Carole said...

Sheyenne: I'm a HUGE Dave Ramsey fan, as you've probably guessed. He recommends that you continue to pay 15% of your income to tax-friendly retirement plans while you pay off your house. He knows a lot more about money than I do, so I take his word that this is the way to go.

Go to the Dave Ramsey home page and read through his Baby Steps plan. He explains things very well.

Good luck to you and your family!

Sheyenne said...

Thanks for the reply. Everyone talks about Dave Ramsey but I've never actually checked him out. I'll take a look and see what I can learn.

Becca said...

This all just seems so daunting to me. Ty and I have well over 180K from med school and with him making very little as a resident, and me making a decent salary (but one that we're completely putting away and pretending doesn't exist), it still looks almost impossible to pay back anything. Cost of living is so expensive in Palo Alto, and eventually we'd like to have kids which will take me out of work, so although we might get a good chunk paid off, it just feels like we'll have this debt till our 40s like most doctors! :(

Carole said...

Becca: I would recommend setting small goals in paying off your student loans. Work on $10,000 or $20,000 off at a time. Then take a couple of months off from paying extra and do something fun with your extra money. You would only have to do this about about a dozen times to have the debt completely done. It will certainly take you a few years, but you'll get there -- and way before you're in your 40's. Go to www.bankrate.com and plug your loan and interest rate numbers into one of their mortgage calculators (they work like any other loan) and see how much in interest you'll pay if you don't pay off early.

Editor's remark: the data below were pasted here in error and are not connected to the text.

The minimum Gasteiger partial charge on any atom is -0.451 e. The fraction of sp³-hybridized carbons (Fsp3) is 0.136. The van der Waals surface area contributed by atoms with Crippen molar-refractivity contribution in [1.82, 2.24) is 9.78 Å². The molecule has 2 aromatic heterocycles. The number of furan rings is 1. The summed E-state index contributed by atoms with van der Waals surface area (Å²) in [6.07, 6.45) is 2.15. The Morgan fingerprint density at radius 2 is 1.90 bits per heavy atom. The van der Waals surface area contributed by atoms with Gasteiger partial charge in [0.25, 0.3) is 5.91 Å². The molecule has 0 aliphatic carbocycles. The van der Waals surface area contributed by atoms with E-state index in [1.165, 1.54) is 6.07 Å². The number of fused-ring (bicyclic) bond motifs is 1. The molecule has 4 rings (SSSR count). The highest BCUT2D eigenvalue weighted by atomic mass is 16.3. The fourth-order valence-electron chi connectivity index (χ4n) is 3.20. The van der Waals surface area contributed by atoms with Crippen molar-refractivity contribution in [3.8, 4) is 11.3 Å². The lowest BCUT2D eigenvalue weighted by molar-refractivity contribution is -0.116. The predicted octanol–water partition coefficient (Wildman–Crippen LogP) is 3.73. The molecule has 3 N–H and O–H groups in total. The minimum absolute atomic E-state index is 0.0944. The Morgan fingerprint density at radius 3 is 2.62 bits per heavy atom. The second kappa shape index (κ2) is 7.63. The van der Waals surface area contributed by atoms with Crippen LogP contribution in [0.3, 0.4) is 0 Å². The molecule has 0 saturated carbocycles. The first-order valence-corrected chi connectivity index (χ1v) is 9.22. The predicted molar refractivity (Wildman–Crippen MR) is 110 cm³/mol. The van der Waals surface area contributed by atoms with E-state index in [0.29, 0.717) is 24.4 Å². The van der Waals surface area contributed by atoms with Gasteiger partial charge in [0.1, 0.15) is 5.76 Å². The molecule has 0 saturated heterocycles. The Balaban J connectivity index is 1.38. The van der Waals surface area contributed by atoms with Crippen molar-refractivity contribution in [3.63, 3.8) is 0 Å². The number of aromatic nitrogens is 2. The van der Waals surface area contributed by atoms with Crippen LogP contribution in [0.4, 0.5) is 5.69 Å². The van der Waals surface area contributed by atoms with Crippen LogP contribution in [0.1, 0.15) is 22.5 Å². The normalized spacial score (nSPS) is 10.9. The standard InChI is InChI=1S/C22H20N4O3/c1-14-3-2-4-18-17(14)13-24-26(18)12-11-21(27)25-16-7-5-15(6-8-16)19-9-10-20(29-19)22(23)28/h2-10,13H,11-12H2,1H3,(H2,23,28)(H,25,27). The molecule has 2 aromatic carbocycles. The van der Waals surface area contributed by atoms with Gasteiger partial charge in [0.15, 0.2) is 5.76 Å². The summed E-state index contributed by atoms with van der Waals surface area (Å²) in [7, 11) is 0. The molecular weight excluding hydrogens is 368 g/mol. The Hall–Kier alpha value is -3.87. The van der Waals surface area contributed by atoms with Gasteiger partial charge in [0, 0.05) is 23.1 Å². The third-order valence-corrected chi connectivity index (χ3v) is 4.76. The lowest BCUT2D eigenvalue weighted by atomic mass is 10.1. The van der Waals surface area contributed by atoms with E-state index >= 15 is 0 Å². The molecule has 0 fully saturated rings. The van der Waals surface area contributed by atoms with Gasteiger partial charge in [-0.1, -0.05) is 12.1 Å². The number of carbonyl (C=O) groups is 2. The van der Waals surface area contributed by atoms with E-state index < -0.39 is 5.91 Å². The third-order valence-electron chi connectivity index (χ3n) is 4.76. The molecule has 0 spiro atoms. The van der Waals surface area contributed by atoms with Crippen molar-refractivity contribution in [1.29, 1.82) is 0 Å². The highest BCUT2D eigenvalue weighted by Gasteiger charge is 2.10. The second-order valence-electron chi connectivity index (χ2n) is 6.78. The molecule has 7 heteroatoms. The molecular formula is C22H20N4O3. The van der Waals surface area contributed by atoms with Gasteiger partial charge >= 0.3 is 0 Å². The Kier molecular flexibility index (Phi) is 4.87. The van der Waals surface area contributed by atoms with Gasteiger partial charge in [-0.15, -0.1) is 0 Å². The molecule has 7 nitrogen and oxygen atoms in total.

I took the liberty of plugging in some guess numbers for you. If you have $180,000 in debt at 6.25% for 15 years you would pay $97,805.07 in interest -- above and beyond the original $180,000 you currently owe. If your loan has a lower rate of 4.0% then you'd pay $59,658.81 in interest.

The vast majority of your interest payments are going to be in the first 5 years of this loan -- you'll be paying very little toward the principle, unless you pay off early (that is ALL principle). So, to pay a bit ahead at this point (or whenever you have to start paying) will save you most of that interest. Waiting 5 or 10 years to finally start paying extra principle will not save you all that much because the interest will have already been paid to the bank.

Obviously this is your life and you can do what you want. But wanted to give you some things to think about. Good luck!! And I LOVE Palo Alto! So beautiful!! Was just there on Monday.

Bart said...

It'll take awhile, but we'll get there. And I think the journey will be just as great as the destination in most ways, though it's certainly hard to be patient sometimes.

Good thing Elder Uchtdorf covered the topic of patience just the other day!

Becca said...

Thanks for the encouragement. Doesn't everyone have those days where you swear you'll never be able to pay anything off? And this is not crazy irresponsible consumer debt or anything! I know there are different loan repayment programs (some subsidized by the fed gov't), but I like the idea of just paying huge chunks at a time. Something that haunted me well before I met Ty was that at the Y, my (twin) friends' dad was still paying off his med school debt, and he had three children in college.

Ty and I just went on a long walk about a week before you posted this, talked about finances, got a little discouraged at how long it'll all take, etc, but then after you posted this, I was like, "TY! You have to read this thing my friend's mom posted!" It really is great for kids our age to get this kind of encouragement. Thank you!!